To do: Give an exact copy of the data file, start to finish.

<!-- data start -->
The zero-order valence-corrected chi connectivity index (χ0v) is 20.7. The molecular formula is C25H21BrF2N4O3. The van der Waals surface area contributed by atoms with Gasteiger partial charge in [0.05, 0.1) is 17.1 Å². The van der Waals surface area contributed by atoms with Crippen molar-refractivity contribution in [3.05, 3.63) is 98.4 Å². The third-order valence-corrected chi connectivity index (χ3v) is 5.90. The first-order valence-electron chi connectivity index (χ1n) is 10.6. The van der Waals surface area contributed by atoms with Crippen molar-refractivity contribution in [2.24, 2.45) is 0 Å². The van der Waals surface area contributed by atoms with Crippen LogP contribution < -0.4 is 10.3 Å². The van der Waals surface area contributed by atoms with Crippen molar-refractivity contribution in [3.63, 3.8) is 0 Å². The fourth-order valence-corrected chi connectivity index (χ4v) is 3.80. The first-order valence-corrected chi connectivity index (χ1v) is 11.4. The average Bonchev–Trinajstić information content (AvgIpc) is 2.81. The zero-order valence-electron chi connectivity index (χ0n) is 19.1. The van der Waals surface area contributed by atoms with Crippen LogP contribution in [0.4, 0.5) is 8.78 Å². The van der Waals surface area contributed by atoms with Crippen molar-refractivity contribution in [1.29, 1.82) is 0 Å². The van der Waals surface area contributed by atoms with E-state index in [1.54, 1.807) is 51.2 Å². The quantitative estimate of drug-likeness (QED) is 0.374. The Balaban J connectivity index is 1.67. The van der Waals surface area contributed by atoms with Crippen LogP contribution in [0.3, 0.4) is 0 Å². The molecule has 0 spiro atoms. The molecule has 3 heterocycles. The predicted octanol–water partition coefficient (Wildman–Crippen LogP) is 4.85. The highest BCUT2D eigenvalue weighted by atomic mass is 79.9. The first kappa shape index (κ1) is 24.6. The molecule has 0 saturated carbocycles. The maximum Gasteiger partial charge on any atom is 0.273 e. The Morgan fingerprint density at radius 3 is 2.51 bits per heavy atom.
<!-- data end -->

The zero-order valence-corrected chi connectivity index (χ0v) is 20.7. The molecular formula is C25H21BrF2N4O3. The van der Waals surface area contributed by atoms with Gasteiger partial charge in [0.05, 0.1) is 17.1 Å². The van der Waals surface area contributed by atoms with Crippen molar-refractivity contribution in [3.05, 3.63) is 98.4 Å². The third-order valence-corrected chi connectivity index (χ3v) is 5.90. The first-order valence-electron chi connectivity index (χ1n) is 10.6. The van der Waals surface area contributed by atoms with Crippen molar-refractivity contribution in [2.24, 2.45) is 0 Å². The van der Waals surface area contributed by atoms with Crippen LogP contribution < -0.4 is 10.3 Å². The van der Waals surface area contributed by atoms with Crippen molar-refractivity contribution in [3.63, 3.8) is 0 Å². The fourth-order valence-corrected chi connectivity index (χ4v) is 3.80. The first-order valence-corrected chi connectivity index (χ1v) is 11.4. The average Bonchev–Trinajstić information content (AvgIpc) is 2.81. The zero-order valence-electron chi connectivity index (χ0n) is 19.1. The van der Waals surface area contributed by atoms with Crippen LogP contribution in [0.4, 0.5) is 8.78 Å². The van der Waals surface area contributed by atoms with Crippen molar-refractivity contribution in [1.29, 1.82) is 0 Å². The van der Waals surface area contributed by atoms with E-state index in [1.54, 1.807) is 51.2 Å². The quantitative estimate of drug-likeness (QED) is 0.374. The Balaban J connectivity index is 1.67. The van der Waals surface area contributed by atoms with Crippen LogP contribution in [0.3, 0.4) is 0 Å². The molecule has 0 spiro atoms. The molecule has 3 heterocycles. The predicted octanol–water partition coefficient (Wildman–Crippen LogP) is 4.85. The highest BCUT2D eigenvalue weighted by atomic mass is 79.9. The first kappa shape index (κ1) is 24.6. The molecule has 0 saturated carbocycles. The maximum Gasteiger partial charge on any atom is 0.273 e. The Morgan fingerprint density at radius 3 is 2.51 bits per heavy atom.